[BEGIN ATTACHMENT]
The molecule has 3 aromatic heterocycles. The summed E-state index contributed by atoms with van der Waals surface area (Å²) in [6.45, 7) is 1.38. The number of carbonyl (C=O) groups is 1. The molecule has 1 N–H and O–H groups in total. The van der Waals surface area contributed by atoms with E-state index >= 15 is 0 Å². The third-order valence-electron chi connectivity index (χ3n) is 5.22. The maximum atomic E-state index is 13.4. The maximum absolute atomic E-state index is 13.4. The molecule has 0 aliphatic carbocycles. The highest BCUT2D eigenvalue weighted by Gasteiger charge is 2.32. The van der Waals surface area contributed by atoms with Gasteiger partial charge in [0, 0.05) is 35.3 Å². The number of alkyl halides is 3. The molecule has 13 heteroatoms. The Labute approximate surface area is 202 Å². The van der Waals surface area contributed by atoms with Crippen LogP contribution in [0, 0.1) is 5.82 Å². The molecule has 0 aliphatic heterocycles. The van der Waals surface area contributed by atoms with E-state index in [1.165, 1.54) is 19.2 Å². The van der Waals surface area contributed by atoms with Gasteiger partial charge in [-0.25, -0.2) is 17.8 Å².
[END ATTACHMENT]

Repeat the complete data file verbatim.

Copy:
The molecule has 3 aromatic heterocycles. The summed E-state index contributed by atoms with van der Waals surface area (Å²) in [6.45, 7) is 1.38. The number of carbonyl (C=O) groups is 1. The molecule has 1 N–H and O–H groups in total. The van der Waals surface area contributed by atoms with E-state index >= 15 is 0 Å². The third-order valence-electron chi connectivity index (χ3n) is 5.22. The maximum atomic E-state index is 13.4. The maximum absolute atomic E-state index is 13.4. The molecule has 0 aliphatic carbocycles. The highest BCUT2D eigenvalue weighted by Gasteiger charge is 2.32. The van der Waals surface area contributed by atoms with Gasteiger partial charge in [0, 0.05) is 35.3 Å². The number of alkyl halides is 3. The molecule has 13 heteroatoms. The Labute approximate surface area is 202 Å². The van der Waals surface area contributed by atoms with Crippen LogP contribution in [0, 0.1) is 5.82 Å². The molecule has 0 aliphatic heterocycles. The van der Waals surface area contributed by atoms with E-state index in [1.165, 1.54) is 19.2 Å². The van der Waals surface area contributed by atoms with Gasteiger partial charge in [-0.25, -0.2) is 17.8 Å².